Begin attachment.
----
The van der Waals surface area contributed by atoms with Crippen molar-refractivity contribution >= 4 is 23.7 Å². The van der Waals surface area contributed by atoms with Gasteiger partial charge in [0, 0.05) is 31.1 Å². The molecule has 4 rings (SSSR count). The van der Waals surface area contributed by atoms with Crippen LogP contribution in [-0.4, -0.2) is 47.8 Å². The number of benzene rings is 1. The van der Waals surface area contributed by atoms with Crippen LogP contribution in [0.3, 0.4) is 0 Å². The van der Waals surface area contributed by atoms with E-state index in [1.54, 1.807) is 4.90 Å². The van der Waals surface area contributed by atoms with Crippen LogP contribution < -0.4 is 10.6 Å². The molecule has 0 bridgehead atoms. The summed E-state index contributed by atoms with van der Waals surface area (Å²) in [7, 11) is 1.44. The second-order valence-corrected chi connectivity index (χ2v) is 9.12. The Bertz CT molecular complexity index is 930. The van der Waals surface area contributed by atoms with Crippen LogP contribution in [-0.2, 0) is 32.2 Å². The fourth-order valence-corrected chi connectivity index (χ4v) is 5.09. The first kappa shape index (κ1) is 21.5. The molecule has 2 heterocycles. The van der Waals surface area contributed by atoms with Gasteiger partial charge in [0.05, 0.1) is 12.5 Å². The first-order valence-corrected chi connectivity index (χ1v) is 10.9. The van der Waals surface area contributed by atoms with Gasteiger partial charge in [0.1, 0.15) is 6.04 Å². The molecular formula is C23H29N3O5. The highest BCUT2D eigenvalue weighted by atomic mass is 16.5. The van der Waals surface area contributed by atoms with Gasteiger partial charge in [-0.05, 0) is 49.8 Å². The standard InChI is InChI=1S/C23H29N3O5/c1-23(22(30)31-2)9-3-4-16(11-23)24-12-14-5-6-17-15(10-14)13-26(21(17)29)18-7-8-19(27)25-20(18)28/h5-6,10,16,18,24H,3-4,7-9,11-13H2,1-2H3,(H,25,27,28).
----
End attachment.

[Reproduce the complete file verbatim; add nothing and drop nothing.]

The van der Waals surface area contributed by atoms with Crippen molar-refractivity contribution >= 4 is 23.7 Å². The van der Waals surface area contributed by atoms with Gasteiger partial charge in [0, 0.05) is 31.1 Å². The molecule has 4 rings (SSSR count). The van der Waals surface area contributed by atoms with Crippen LogP contribution in [-0.4, -0.2) is 47.8 Å². The number of benzene rings is 1. The van der Waals surface area contributed by atoms with Crippen LogP contribution in [0.3, 0.4) is 0 Å². The van der Waals surface area contributed by atoms with E-state index in [1.54, 1.807) is 4.90 Å². The van der Waals surface area contributed by atoms with Crippen LogP contribution < -0.4 is 10.6 Å². The molecule has 0 bridgehead atoms. The summed E-state index contributed by atoms with van der Waals surface area (Å²) in [7, 11) is 1.44. The second-order valence-corrected chi connectivity index (χ2v) is 9.12. The Bertz CT molecular complexity index is 930. The van der Waals surface area contributed by atoms with Crippen LogP contribution in [-0.2, 0) is 32.2 Å². The fourth-order valence-corrected chi connectivity index (χ4v) is 5.09. The first kappa shape index (κ1) is 21.5. The molecule has 2 heterocycles. The van der Waals surface area contributed by atoms with Gasteiger partial charge in [0.05, 0.1) is 12.5 Å². The first-order valence-corrected chi connectivity index (χ1v) is 10.9. The van der Waals surface area contributed by atoms with Gasteiger partial charge in [0.1, 0.15) is 6.04 Å². The molecular formula is C23H29N3O5. The highest BCUT2D eigenvalue weighted by atomic mass is 16.5. The van der Waals surface area contributed by atoms with Gasteiger partial charge in [-0.05, 0) is 49.8 Å². The standard InChI is InChI=1S/C23H29N3O5/c1-23(22(30)31-2)9-3-4-16(11-23)24-12-14-5-6-17-15(10-14)13-26(21(17)29)18-7-8-19(27)25-20(18)28/h5-6,10,16,18,24H,3-4,7-9,11-13H2,1-2H3,(H,25,27,28).